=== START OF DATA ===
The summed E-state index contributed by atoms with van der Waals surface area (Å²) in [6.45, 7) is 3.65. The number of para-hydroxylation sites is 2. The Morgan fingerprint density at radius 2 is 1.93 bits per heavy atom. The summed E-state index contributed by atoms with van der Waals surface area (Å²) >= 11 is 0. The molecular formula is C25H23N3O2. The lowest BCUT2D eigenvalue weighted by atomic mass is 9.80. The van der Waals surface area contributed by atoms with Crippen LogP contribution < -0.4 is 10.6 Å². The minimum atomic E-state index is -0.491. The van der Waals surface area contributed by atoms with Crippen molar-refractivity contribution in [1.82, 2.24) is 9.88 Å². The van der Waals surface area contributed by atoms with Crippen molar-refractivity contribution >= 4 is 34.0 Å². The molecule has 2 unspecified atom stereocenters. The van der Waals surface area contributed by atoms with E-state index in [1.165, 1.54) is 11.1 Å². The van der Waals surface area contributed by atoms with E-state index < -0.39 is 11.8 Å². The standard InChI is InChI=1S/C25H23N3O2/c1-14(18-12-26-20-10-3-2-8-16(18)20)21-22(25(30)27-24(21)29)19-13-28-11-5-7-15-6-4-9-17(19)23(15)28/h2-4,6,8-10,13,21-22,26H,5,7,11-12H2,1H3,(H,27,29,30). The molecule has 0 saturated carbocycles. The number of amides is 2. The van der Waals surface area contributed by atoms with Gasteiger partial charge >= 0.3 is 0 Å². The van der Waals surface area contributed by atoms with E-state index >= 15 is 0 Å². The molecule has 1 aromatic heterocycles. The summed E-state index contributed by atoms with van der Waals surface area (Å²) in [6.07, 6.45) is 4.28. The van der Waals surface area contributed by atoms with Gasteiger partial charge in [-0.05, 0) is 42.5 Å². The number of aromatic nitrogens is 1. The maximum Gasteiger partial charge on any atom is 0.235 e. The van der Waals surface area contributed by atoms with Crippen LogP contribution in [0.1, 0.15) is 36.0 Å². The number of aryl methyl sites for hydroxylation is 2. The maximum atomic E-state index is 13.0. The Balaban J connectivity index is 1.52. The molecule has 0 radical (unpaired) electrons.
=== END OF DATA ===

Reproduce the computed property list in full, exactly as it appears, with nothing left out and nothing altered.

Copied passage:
The summed E-state index contributed by atoms with van der Waals surface area (Å²) in [6.45, 7) is 3.65. The number of para-hydroxylation sites is 2. The Morgan fingerprint density at radius 2 is 1.93 bits per heavy atom. The summed E-state index contributed by atoms with van der Waals surface area (Å²) >= 11 is 0. The molecular formula is C25H23N3O2. The lowest BCUT2D eigenvalue weighted by atomic mass is 9.80. The van der Waals surface area contributed by atoms with Crippen LogP contribution < -0.4 is 10.6 Å². The minimum atomic E-state index is -0.491. The van der Waals surface area contributed by atoms with Crippen molar-refractivity contribution in [1.82, 2.24) is 9.88 Å². The van der Waals surface area contributed by atoms with Crippen molar-refractivity contribution >= 4 is 34.0 Å². The molecule has 2 unspecified atom stereocenters. The van der Waals surface area contributed by atoms with E-state index in [1.165, 1.54) is 11.1 Å². The van der Waals surface area contributed by atoms with E-state index < -0.39 is 11.8 Å². The standard InChI is InChI=1S/C25H23N3O2/c1-14(18-12-26-20-10-3-2-8-16(18)20)21-22(25(30)27-24(21)29)19-13-28-11-5-7-15-6-4-9-17(19)23(15)28/h2-4,6,8-10,13,21-22,26H,5,7,11-12H2,1H3,(H,27,29,30). The molecule has 0 saturated carbocycles. The number of amides is 2. The van der Waals surface area contributed by atoms with Gasteiger partial charge >= 0.3 is 0 Å². The van der Waals surface area contributed by atoms with E-state index >= 15 is 0 Å². The molecule has 1 aromatic heterocycles. The summed E-state index contributed by atoms with van der Waals surface area (Å²) in [6.07, 6.45) is 4.28. The van der Waals surface area contributed by atoms with Gasteiger partial charge in [-0.05, 0) is 42.5 Å². The number of aromatic nitrogens is 1. The maximum Gasteiger partial charge on any atom is 0.235 e. The van der Waals surface area contributed by atoms with Crippen LogP contribution in [0.1, 0.15) is 36.0 Å². The number of aryl methyl sites for hydroxylation is 2. The maximum atomic E-state index is 13.0. The Balaban J connectivity index is 1.52. The molecule has 0 radical (unpaired) electrons.